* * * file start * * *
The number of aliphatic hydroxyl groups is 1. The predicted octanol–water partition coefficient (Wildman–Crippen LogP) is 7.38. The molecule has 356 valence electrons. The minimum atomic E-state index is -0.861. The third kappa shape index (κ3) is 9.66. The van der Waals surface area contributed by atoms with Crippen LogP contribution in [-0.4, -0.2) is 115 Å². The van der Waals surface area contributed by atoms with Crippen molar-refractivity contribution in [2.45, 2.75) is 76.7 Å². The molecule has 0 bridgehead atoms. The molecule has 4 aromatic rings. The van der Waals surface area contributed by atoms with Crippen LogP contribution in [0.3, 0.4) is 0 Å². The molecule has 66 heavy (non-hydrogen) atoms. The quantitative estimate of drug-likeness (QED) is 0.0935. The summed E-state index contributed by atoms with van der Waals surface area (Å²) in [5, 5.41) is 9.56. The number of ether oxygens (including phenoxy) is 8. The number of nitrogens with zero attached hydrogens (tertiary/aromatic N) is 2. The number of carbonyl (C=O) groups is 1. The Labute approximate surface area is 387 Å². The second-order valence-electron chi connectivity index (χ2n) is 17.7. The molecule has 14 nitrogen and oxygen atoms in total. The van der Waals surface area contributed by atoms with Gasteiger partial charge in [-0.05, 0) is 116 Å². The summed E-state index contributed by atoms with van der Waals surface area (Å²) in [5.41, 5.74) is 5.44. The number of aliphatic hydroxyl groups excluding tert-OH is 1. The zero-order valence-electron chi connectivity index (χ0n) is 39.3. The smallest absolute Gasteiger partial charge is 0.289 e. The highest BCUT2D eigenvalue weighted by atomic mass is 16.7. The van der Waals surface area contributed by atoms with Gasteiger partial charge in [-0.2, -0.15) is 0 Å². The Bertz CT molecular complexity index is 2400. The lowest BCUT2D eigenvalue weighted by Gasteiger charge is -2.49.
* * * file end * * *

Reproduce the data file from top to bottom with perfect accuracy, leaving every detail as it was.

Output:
The number of aliphatic hydroxyl groups is 1. The predicted octanol–water partition coefficient (Wildman–Crippen LogP) is 7.38. The molecule has 356 valence electrons. The minimum atomic E-state index is -0.861. The third kappa shape index (κ3) is 9.66. The van der Waals surface area contributed by atoms with Crippen LogP contribution in [-0.4, -0.2) is 115 Å². The van der Waals surface area contributed by atoms with Crippen molar-refractivity contribution in [2.45, 2.75) is 76.7 Å². The molecule has 0 bridgehead atoms. The molecule has 4 aromatic rings. The van der Waals surface area contributed by atoms with Crippen LogP contribution in [0.3, 0.4) is 0 Å². The molecule has 66 heavy (non-hydrogen) atoms. The quantitative estimate of drug-likeness (QED) is 0.0935. The summed E-state index contributed by atoms with van der Waals surface area (Å²) in [5, 5.41) is 9.56. The number of ether oxygens (including phenoxy) is 8. The number of nitrogens with zero attached hydrogens (tertiary/aromatic N) is 2. The number of carbonyl (C=O) groups is 1. The Labute approximate surface area is 387 Å². The second-order valence-electron chi connectivity index (χ2n) is 17.7. The molecule has 14 nitrogen and oxygen atoms in total. The van der Waals surface area contributed by atoms with Gasteiger partial charge in [-0.05, 0) is 116 Å². The summed E-state index contributed by atoms with van der Waals surface area (Å²) in [5.41, 5.74) is 5.44. The number of aliphatic hydroxyl groups excluding tert-OH is 1. The zero-order valence-electron chi connectivity index (χ0n) is 39.3. The smallest absolute Gasteiger partial charge is 0.289 e. The highest BCUT2D eigenvalue weighted by atomic mass is 16.7. The van der Waals surface area contributed by atoms with Gasteiger partial charge in [-0.2, -0.15) is 0 Å². The Bertz CT molecular complexity index is 2400. The lowest BCUT2D eigenvalue weighted by Gasteiger charge is -2.49.